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Tensions run high in border town as Sierra Leone goes into Ebola lockdown

Sierra Leone conducted a similar nationwide operation in September when Ebola rates were much higher


 

FREETOWN, Sierra Leone – Guinea has deployed security forces to the country’s southwest in response to reports that Sierra Leoneans are crossing the border to flee an Ebola lockdown intended to stamp out the deadly disease, an official said Saturday.

The deployment, led by the head of the national gendarmerie, was sent late Friday night to the town of Forecariah, said gendarmerie spokesman Mamadou Alpha Barry, adding that the area is “secure.”

Residents reported tension in the region resulting from a large influx of Sierra Leoneans in the days leading up to the lockdown, which went into effect on Friday and ends Sunday.

“Why would they leave their country if they didn’t have Ebola?” said Forecariah resident Mamadou Kolibe. “We are opposed to their arrival and that has caused a stir here.”

In Guinea’s border town of Pamelap, resident Iliassa Balde said security forces had to intervene to prevent clashes on Friday night and all residents were asked to stay in their homes.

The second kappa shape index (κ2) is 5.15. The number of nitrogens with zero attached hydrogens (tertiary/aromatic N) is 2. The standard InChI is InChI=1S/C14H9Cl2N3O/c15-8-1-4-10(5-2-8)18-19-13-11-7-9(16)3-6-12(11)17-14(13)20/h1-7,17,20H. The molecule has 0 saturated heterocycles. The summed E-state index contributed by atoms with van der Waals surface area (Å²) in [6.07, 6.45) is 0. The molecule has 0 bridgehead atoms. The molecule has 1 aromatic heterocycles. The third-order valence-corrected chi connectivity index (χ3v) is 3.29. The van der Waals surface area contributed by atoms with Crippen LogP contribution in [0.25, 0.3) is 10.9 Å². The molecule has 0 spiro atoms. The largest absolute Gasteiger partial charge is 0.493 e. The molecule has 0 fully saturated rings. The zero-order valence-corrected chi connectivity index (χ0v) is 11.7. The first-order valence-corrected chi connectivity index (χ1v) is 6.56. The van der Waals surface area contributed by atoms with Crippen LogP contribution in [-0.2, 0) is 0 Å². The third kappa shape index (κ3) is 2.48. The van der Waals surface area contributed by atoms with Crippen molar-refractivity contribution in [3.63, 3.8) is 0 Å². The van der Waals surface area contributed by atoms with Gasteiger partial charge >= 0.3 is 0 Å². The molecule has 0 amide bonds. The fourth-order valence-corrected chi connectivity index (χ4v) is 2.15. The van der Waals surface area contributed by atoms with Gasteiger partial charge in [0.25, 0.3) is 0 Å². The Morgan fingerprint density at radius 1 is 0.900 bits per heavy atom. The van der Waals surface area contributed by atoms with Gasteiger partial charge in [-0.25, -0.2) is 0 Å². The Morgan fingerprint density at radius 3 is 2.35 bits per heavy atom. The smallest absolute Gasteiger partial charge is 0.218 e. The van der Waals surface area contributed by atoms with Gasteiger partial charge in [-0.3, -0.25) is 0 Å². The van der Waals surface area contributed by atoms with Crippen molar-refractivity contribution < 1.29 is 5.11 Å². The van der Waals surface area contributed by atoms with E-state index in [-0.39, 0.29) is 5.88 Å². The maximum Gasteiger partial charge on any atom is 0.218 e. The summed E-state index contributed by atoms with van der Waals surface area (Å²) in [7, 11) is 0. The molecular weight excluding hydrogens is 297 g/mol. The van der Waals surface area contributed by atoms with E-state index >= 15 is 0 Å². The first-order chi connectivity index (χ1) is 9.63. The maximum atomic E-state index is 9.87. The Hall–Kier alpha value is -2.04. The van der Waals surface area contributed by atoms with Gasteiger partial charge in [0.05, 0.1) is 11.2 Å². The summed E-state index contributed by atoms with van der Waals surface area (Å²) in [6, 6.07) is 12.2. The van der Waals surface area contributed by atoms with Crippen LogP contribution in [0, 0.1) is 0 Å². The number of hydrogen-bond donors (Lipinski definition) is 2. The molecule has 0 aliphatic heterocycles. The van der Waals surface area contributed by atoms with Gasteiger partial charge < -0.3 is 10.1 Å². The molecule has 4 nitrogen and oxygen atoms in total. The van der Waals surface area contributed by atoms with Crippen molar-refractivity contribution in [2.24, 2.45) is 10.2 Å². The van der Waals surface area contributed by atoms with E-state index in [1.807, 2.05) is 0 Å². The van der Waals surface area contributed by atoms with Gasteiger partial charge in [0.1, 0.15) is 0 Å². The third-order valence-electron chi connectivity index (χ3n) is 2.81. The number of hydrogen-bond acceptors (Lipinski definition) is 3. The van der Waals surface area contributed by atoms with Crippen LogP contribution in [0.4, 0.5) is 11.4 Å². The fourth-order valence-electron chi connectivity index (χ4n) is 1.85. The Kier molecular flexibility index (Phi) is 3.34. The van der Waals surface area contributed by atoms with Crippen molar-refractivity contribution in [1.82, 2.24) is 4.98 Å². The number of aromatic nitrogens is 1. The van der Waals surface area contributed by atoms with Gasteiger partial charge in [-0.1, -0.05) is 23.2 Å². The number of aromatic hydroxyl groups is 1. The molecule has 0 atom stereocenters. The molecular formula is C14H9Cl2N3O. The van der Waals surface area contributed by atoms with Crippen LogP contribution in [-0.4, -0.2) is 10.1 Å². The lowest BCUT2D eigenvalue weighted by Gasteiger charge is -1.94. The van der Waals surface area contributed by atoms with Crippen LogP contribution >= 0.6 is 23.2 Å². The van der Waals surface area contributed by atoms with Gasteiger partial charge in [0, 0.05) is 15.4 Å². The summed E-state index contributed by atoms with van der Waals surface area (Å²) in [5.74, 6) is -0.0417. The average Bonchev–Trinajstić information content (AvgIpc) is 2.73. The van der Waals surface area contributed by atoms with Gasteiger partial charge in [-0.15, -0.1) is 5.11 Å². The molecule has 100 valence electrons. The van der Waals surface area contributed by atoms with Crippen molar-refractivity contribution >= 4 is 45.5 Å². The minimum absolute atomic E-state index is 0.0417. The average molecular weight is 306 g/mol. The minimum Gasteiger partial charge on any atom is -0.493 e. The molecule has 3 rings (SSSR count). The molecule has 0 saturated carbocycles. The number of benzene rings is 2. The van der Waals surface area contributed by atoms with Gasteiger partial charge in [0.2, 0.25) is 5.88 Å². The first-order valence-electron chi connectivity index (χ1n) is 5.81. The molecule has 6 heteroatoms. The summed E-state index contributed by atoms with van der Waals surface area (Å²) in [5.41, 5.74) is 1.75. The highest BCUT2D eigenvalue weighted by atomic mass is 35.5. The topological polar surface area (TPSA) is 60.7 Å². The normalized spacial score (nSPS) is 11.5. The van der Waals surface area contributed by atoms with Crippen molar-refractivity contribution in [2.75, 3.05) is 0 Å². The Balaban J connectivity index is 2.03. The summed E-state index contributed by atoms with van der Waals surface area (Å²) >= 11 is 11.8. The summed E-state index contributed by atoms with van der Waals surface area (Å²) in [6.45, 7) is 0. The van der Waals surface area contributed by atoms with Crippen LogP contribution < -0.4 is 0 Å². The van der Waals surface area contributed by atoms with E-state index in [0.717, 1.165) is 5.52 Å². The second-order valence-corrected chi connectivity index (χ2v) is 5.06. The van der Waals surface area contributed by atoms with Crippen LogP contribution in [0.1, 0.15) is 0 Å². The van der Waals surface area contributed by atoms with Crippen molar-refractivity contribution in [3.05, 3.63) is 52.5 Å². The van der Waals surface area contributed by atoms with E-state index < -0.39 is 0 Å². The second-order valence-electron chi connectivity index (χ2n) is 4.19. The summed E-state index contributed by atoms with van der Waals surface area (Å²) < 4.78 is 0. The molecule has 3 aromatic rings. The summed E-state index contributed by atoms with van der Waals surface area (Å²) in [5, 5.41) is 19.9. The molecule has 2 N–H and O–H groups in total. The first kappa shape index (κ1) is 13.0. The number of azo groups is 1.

The southwest region of Guinea borders northern districts of Sierra Leone that are focus areas for the lockdown operation.

In Freetown, Sierra Leone’s capital, officials reported that most people stayed in their homes on Friday and Saturday, with the exception of teams looking for possible cases and Muslims heading to mosques on Friday. The lockdown does not apply to people attending religious services.

Sierra Leone conducted a similar nationwide operation last September when transmission rates were much higher. Ebola has infected nearly 12,000 people in Sierra Leone, more than any other country, but the latest weekly total of 33 confirmed cases is the lowest since last June.

While the previous lockdown included a large public education component, this time around most people are well aware of the danger posed by Ebola, meaning teams can focus on identifying patients, said Samuel Turay, an evaluation officer with Sierra Leone’s National Ebola Response Center.

“I’m sure that after this we will have total control over the virus,” he said.

 


 
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